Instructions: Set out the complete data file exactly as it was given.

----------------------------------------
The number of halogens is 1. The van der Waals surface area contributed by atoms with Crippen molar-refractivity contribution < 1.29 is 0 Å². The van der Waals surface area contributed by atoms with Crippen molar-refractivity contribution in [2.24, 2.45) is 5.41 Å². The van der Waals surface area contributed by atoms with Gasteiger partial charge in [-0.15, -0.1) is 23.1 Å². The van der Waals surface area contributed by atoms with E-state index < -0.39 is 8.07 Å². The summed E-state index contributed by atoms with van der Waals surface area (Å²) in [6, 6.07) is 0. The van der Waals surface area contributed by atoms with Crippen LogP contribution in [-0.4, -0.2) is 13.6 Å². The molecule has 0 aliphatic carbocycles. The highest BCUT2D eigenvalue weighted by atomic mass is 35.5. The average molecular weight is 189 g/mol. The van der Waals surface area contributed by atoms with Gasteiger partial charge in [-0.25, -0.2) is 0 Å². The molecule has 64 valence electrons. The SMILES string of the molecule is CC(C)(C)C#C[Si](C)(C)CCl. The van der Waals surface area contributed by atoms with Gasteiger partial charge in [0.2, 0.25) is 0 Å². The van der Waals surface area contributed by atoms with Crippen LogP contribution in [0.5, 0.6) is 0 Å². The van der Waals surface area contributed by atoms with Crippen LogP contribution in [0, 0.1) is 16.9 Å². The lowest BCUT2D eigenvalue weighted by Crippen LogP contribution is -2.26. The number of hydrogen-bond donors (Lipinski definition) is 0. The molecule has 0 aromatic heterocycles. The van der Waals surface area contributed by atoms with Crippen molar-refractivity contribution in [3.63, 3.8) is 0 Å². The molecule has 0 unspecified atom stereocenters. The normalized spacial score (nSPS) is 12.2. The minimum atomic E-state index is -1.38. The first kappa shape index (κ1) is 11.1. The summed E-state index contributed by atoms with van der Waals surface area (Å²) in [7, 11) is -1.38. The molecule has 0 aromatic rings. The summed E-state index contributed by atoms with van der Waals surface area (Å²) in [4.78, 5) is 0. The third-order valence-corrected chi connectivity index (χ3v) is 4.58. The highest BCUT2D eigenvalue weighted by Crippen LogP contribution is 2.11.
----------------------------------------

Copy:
The number of halogens is 1. The van der Waals surface area contributed by atoms with Crippen molar-refractivity contribution < 1.29 is 0 Å². The van der Waals surface area contributed by atoms with Crippen molar-refractivity contribution in [2.24, 2.45) is 5.41 Å². The van der Waals surface area contributed by atoms with Gasteiger partial charge in [-0.15, -0.1) is 23.1 Å². The van der Waals surface area contributed by atoms with E-state index < -0.39 is 8.07 Å². The summed E-state index contributed by atoms with van der Waals surface area (Å²) in [6, 6.07) is 0. The van der Waals surface area contributed by atoms with Crippen LogP contribution in [-0.4, -0.2) is 13.6 Å². The molecule has 0 aliphatic carbocycles. The highest BCUT2D eigenvalue weighted by atomic mass is 35.5. The average molecular weight is 189 g/mol. The van der Waals surface area contributed by atoms with Gasteiger partial charge in [-0.25, -0.2) is 0 Å². The molecule has 64 valence electrons. The SMILES string of the molecule is CC(C)(C)C#C[Si](C)(C)CCl. The van der Waals surface area contributed by atoms with Gasteiger partial charge in [0.2, 0.25) is 0 Å². The van der Waals surface area contributed by atoms with Crippen LogP contribution in [0.5, 0.6) is 0 Å². The van der Waals surface area contributed by atoms with Crippen LogP contribution in [0, 0.1) is 16.9 Å². The lowest BCUT2D eigenvalue weighted by Crippen LogP contribution is -2.26. The number of hydrogen-bond donors (Lipinski definition) is 0. The molecule has 0 aromatic heterocycles. The van der Waals surface area contributed by atoms with Crippen molar-refractivity contribution in [3.63, 3.8) is 0 Å². The molecule has 0 unspecified atom stereocenters. The normalized spacial score (nSPS) is 12.2. The minimum atomic E-state index is -1.38. The first kappa shape index (κ1) is 11.1. The summed E-state index contributed by atoms with van der Waals surface area (Å²) in [7, 11) is -1.38. The molecule has 0 aromatic rings. The summed E-state index contributed by atoms with van der Waals surface area (Å²) in [4.78, 5) is 0. The third-order valence-corrected chi connectivity index (χ3v) is 4.58. The highest BCUT2D eigenvalue weighted by Crippen LogP contribution is 2.11.